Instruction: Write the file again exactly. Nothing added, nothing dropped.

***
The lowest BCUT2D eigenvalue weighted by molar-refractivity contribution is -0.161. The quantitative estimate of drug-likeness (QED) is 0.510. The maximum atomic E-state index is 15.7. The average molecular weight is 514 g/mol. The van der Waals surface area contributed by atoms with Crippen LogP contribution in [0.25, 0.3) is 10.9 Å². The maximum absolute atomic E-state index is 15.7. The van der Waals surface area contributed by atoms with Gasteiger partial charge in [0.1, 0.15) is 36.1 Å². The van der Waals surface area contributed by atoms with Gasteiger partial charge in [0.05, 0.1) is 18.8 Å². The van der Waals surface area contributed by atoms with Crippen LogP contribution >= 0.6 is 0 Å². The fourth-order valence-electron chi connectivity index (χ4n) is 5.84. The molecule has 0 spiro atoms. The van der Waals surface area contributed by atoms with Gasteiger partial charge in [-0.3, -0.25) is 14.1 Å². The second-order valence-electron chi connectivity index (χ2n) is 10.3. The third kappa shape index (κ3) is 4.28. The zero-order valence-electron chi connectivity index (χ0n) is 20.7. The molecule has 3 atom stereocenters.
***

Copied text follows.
The lowest BCUT2D eigenvalue weighted by molar-refractivity contribution is -0.161. The quantitative estimate of drug-likeness (QED) is 0.510. The maximum atomic E-state index is 15.7. The average molecular weight is 514 g/mol. The van der Waals surface area contributed by atoms with Crippen LogP contribution in [0.25, 0.3) is 10.9 Å². The maximum absolute atomic E-state index is 15.7. The van der Waals surface area contributed by atoms with Gasteiger partial charge in [0.1, 0.15) is 36.1 Å². The van der Waals surface area contributed by atoms with Gasteiger partial charge in [0.05, 0.1) is 18.8 Å². The van der Waals surface area contributed by atoms with Crippen LogP contribution >= 0.6 is 0 Å². The fourth-order valence-electron chi connectivity index (χ4n) is 5.84. The molecule has 0 spiro atoms. The van der Waals surface area contributed by atoms with Gasteiger partial charge in [-0.3, -0.25) is 14.1 Å². The second-order valence-electron chi connectivity index (χ2n) is 10.3. The third kappa shape index (κ3) is 4.28. The zero-order valence-electron chi connectivity index (χ0n) is 20.7. The molecule has 3 atom stereocenters.